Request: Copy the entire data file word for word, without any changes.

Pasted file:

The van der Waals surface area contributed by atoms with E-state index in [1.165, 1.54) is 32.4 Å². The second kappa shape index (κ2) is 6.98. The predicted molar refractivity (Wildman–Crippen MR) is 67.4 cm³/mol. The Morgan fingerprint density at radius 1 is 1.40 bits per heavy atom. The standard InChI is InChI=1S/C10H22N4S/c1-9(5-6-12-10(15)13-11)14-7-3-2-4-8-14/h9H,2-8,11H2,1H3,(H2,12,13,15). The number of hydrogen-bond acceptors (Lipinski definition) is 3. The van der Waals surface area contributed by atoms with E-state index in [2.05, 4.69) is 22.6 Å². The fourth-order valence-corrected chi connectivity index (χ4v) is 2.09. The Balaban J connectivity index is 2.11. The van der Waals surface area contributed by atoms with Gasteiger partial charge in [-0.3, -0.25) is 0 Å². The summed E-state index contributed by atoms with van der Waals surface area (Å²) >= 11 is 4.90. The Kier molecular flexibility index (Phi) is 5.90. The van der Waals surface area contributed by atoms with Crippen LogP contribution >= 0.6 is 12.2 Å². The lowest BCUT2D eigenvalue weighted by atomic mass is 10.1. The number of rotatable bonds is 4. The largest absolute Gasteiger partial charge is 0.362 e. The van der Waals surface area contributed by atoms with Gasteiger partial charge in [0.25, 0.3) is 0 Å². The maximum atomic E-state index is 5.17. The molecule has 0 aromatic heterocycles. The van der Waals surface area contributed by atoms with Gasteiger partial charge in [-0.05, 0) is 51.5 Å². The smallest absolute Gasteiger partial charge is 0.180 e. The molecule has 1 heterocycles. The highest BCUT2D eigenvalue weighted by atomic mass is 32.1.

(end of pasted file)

The van der Waals surface area contributed by atoms with E-state index in [1.165, 1.54) is 32.4 Å². The second kappa shape index (κ2) is 6.98. The predicted molar refractivity (Wildman–Crippen MR) is 67.4 cm³/mol. The Morgan fingerprint density at radius 1 is 1.40 bits per heavy atom. The standard InChI is InChI=1S/C10H22N4S/c1-9(5-6-12-10(15)13-11)14-7-3-2-4-8-14/h9H,2-8,11H2,1H3,(H2,12,13,15). The number of hydrogen-bond acceptors (Lipinski definition) is 3. The van der Waals surface area contributed by atoms with E-state index in [2.05, 4.69) is 22.6 Å². The fourth-order valence-corrected chi connectivity index (χ4v) is 2.09. The Balaban J connectivity index is 2.11. The van der Waals surface area contributed by atoms with Gasteiger partial charge in [-0.3, -0.25) is 0 Å². The summed E-state index contributed by atoms with van der Waals surface area (Å²) >= 11 is 4.90. The Kier molecular flexibility index (Phi) is 5.90. The van der Waals surface area contributed by atoms with Crippen LogP contribution >= 0.6 is 12.2 Å². The lowest BCUT2D eigenvalue weighted by atomic mass is 10.1. The number of rotatable bonds is 4. The largest absolute Gasteiger partial charge is 0.362 e. The van der Waals surface area contributed by atoms with Gasteiger partial charge in [0.25, 0.3) is 0 Å². The maximum atomic E-state index is 5.17. The molecule has 0 aromatic heterocycles. The van der Waals surface area contributed by atoms with Gasteiger partial charge in [-0.05, 0) is 51.5 Å². The smallest absolute Gasteiger partial charge is 0.180 e. The molecule has 1 heterocycles. The highest BCUT2D eigenvalue weighted by atomic mass is 32.1.